Chris Timm, Executive Director
Photo Credit Tim Greenway
This spring, I shared with subscribers to the Rhumb Line, our biannual print newsletter, that the museum would reenergize around our mission, vision, and values. To that end, over the course of the last few months we have engaged in a collaborative and inclusive conversation, engaging staff, trustees, and volunteers to identify the ways we can better serve our community. I also asked our loyal Rhumb Line readers to share what stories are meaningful or inspiring—how can we better welcome you aboard?
Clear areas of consensus emerged from these conversations. Our desire to be an inclusive museum—one that welcomes all and shares stories that matter. Our need to directly engage families and multigenerational groups, to invite in future generations. Our belief that we are here to educate; to connect maritime past, present, and future; and to be a forum for community dialogue. Our recognition that, as an interdisciplinary museum, we embrace the rich diversity of maritime topics. And our geographic compass—we are rooted in Maine and we strive to tell big, meaningful stories of global relevance.
After sustained and meaningful discussions, I’m pleased to share the updated statements that were passed unanimously by our Board of Trustees in September:
Our Mission: Maine Maritime Museum’s mission is to connect people to the past, present, and future of Maine’s waterways and their global reach.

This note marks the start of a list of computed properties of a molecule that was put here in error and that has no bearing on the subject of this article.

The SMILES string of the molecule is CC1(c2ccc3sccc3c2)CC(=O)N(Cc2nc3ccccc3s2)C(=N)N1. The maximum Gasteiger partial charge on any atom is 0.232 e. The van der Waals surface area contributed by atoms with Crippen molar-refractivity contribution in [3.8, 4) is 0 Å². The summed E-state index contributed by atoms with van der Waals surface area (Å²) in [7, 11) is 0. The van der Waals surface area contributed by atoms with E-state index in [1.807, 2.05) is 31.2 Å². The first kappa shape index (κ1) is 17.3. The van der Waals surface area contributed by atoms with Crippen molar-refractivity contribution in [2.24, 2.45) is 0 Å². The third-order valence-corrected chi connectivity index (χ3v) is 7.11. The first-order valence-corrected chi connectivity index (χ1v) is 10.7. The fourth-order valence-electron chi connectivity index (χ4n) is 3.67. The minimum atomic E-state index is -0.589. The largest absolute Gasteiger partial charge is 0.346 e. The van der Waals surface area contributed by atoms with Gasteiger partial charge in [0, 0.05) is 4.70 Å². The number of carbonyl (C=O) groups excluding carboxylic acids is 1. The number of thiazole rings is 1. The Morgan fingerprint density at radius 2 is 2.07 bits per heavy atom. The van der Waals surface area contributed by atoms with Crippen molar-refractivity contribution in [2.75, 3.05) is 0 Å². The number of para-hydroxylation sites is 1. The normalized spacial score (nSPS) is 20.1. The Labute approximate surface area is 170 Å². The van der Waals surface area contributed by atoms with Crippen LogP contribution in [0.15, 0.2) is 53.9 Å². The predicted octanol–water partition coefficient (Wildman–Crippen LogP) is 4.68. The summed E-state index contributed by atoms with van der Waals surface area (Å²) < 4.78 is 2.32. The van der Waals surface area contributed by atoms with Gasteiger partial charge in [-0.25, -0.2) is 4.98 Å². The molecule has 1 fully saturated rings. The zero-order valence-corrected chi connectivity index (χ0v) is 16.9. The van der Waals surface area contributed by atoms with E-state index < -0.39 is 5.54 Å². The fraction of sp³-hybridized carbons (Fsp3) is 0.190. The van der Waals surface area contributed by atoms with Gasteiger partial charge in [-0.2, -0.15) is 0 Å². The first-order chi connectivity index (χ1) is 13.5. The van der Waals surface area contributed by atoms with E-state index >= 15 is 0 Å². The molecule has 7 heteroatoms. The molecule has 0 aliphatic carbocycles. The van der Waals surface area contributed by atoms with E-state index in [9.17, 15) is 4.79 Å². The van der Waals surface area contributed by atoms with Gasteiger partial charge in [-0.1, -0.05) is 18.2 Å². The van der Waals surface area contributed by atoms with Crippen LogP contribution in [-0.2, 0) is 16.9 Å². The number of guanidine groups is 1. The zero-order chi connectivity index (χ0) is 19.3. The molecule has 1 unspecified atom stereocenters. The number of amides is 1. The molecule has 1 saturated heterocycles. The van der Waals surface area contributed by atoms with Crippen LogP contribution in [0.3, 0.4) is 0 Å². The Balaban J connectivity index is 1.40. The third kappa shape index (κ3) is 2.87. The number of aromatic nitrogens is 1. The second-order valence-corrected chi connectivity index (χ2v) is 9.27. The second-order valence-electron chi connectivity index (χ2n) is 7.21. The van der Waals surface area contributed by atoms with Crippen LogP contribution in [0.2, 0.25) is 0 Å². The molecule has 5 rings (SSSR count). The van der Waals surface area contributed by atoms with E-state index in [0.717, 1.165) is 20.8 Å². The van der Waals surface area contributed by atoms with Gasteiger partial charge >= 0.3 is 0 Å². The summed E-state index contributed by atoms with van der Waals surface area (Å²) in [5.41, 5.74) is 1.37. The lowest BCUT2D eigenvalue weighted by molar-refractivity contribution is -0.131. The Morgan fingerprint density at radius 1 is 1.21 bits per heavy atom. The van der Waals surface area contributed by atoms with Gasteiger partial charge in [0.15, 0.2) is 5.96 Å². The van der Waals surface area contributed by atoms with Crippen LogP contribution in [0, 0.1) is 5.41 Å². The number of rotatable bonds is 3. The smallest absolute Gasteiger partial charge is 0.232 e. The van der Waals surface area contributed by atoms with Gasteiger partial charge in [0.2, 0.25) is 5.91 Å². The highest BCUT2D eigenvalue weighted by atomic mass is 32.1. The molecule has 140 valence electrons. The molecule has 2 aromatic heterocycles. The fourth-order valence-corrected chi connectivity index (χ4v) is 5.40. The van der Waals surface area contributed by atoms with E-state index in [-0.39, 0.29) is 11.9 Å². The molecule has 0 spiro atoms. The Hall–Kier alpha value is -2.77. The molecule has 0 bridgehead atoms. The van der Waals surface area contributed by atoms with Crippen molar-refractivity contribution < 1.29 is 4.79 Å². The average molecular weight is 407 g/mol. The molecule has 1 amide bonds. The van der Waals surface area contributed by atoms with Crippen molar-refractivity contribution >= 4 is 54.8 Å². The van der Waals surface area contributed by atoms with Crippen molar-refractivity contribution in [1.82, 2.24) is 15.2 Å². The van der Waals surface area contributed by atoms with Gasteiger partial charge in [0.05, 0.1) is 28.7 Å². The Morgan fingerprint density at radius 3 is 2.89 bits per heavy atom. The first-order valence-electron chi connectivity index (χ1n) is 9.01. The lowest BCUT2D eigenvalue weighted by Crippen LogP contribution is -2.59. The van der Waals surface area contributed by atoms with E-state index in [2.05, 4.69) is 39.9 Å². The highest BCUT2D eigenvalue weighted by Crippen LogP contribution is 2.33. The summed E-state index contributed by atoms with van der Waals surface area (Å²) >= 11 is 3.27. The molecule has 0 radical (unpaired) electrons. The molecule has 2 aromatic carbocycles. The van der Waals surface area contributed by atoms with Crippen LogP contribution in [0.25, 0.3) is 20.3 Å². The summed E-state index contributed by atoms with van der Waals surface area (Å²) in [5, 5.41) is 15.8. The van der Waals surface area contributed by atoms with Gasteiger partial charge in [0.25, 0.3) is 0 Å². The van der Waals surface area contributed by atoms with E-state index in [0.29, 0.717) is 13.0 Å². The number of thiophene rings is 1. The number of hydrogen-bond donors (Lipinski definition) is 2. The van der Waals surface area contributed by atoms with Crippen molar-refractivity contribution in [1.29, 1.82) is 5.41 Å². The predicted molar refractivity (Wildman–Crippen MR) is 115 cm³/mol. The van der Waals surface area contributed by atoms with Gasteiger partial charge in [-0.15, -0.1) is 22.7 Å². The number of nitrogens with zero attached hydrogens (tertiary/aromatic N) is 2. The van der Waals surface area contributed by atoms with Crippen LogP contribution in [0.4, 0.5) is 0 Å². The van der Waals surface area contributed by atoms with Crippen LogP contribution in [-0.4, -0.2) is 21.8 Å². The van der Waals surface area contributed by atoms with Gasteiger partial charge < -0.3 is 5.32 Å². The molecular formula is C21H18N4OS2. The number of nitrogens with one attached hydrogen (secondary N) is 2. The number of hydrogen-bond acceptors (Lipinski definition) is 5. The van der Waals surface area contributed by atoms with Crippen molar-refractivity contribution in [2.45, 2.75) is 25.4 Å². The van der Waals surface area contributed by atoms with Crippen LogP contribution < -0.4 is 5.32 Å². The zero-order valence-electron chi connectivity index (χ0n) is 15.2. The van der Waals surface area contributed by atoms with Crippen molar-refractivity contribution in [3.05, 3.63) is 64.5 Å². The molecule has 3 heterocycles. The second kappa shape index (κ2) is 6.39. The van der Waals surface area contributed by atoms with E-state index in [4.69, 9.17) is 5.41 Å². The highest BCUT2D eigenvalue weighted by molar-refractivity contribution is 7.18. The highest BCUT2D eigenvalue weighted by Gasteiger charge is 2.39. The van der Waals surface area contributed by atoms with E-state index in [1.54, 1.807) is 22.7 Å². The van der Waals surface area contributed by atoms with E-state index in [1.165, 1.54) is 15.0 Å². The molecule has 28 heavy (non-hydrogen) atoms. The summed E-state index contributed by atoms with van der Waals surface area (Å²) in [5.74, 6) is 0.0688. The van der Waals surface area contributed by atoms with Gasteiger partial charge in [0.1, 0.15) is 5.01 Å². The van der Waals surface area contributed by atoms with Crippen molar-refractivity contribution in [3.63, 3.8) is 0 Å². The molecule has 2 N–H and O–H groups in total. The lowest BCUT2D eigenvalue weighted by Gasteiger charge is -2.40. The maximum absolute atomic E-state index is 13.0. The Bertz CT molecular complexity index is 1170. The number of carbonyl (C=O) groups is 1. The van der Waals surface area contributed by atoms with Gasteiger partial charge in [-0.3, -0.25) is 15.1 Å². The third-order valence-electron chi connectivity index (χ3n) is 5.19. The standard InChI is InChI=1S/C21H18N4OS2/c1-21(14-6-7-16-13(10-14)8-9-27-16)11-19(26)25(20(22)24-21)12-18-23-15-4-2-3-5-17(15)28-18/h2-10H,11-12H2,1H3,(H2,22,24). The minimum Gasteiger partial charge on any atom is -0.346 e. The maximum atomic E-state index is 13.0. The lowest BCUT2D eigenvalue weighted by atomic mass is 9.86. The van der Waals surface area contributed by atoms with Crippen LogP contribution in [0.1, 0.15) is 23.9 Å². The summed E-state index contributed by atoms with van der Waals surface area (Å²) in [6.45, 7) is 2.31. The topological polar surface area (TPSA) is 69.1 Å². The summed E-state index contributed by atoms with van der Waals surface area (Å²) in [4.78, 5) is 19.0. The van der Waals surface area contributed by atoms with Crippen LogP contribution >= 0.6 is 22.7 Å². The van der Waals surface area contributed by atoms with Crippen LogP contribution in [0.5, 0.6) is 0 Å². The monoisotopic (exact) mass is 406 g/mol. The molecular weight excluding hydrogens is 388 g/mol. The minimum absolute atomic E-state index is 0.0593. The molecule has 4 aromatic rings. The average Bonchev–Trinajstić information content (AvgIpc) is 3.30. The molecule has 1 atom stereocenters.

Our Vision: Our vision is to be a leading cultural institution and community pillar. As active stewards and educators of history and culture, of our historic site, and of our collections, we strive to inspire an ever-growing audience to experience the local, regional, and global stories of Maine.
Our Values: We We value progress—removing barriers to access, broadening our audience, building community, expanding scholarship, and innovating our stories and storytelling methods. We value respect— sustaining the people, places, and resources in our care, prioritizing equity in our work, and creating a supportive environment that empowers individuals to thrive.
Museums must revisit their mission periodically to ensure they are framed in a way that meets the current and future needs of our community. In this case, the evolution is not a seismic shift but a thoughtful acknowledgement of the museum’s past, our recent successes, and new responsibilities.
In his remarks opening the museum’s first permanent location in 1964—with exhibits telling our core stories through paintings and artifacts traded across the world—
our first president William Mussenden shared the following reminder, worth revisiting:
“This museum is not a memorial to an industry that is dead, nor is it being dedicated as a reminder of the good old days. What you will see here is merely the evidence of that which has
happened in a community, where progress is still being made.”
Connecting the past, present, and future of maritime Maine, and how this story is one of global relevance, has long been a common thread in our history. It is worth renewing our commitment to this purpose, as we identify new programs and exhibits that reveal maritime Maine to be a place where progress has been, and still is being, made.